Find out how to craft or revise your library or group’s gift acceptance policy and legal considerations associated with such policies. Participants will learn how to ensure they are prepared for navigating how to handle proposed gifts and donations. The presenters will conduct a Q&A session, so bring your questions on this topic.

Alan T. Shuckrow is a shareholder at the Pittsburgh, Pennsylvania law firm Strassburger McKenna Gutnick & Gefsky (“SMGG”). From 2014-2019, he served as SMGG’s president and managing shareholder and currently serves on the Executive Committee as the firm’s counsel. His experience ranges from municipal and education law to civil litigation and real estate. His clients include non-profit and for-profit organizations and governmental entities. SMGG represents the two largest libraries in the Greater Pittsburgh area.

As the library law consultant at the Library of Michigan, Clare Membiela helps public libraries understand and manage legal issues that impact library services. Before joining the Library of Michigan in 2016, Membiela was the associate director for library and instructional support for the Western Michigan University Cooley Law School Libraries. Before moving to Michigan, she worked at the University of Miami Law Library as the head of reference services. Prior to her academic library work, she worked for two major law firms as a librarian in its Miami offices. She has an MLS. from Southern Connecticut State University, a JD from the University of Miami, and 30 years of law library experience. She is excited about helping public libraries by connecting them to the legal information they need.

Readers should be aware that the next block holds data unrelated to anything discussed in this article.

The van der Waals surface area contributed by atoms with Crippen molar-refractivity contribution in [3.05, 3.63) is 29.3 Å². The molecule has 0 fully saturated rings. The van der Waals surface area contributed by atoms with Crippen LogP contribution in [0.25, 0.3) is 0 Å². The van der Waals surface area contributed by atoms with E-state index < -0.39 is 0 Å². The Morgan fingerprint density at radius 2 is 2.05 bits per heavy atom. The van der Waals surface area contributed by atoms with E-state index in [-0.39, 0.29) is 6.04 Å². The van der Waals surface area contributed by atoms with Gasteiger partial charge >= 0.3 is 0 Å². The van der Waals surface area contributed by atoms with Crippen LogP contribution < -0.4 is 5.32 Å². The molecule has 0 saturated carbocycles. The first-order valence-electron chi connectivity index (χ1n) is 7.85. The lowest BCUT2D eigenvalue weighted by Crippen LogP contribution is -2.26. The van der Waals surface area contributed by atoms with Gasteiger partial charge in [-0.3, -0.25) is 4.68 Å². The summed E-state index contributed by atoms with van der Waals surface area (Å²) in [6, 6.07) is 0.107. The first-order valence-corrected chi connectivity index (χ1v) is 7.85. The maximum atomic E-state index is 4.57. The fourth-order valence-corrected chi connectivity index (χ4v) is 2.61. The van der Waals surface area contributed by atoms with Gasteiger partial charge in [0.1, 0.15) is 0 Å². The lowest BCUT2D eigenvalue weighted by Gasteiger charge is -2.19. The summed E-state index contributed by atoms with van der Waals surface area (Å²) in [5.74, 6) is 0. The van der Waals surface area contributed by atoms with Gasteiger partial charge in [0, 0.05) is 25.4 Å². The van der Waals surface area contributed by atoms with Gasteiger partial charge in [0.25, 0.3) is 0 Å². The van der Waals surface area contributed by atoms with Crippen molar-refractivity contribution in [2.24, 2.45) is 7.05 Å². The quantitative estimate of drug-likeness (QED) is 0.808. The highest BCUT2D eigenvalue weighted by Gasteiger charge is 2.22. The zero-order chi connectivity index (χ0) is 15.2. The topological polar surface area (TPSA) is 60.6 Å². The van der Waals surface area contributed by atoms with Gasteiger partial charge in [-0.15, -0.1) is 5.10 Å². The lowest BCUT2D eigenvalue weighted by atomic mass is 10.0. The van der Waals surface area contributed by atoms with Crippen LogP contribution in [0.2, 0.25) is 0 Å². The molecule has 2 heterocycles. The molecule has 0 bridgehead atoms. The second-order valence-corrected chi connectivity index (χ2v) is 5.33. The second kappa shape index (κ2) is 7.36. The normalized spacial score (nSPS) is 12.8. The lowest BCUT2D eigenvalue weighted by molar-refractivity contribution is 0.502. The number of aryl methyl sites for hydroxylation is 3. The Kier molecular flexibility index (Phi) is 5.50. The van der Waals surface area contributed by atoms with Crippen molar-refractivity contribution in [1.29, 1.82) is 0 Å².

United for Libraries Learning Live sessions take place on the fourth Tuesday of each month at 2 p.m. Eastern Time. Each month’s session will cover a hot topic of interest to Trustees, Friends and/or Foundations, followed by a Q&A and/or discussions. Sessions are open to all personal and group members of United for Libraries.

United for Libraries: The Association of Library Trustees, Advocates, Friends and Foundations, is a division of the American Library Association with approximately 4,000 personal and group members representing hundreds of thousands of library supporters. United for Libraries supports those who govern, promote, advocate, and fundraise for libraries, and brings together library trustees, advocates, friends, and foundations into a partnership that creates a powerful force for libraries in the 21st century. For more information, visit www.ala.org/united/ or call 312-280-2160.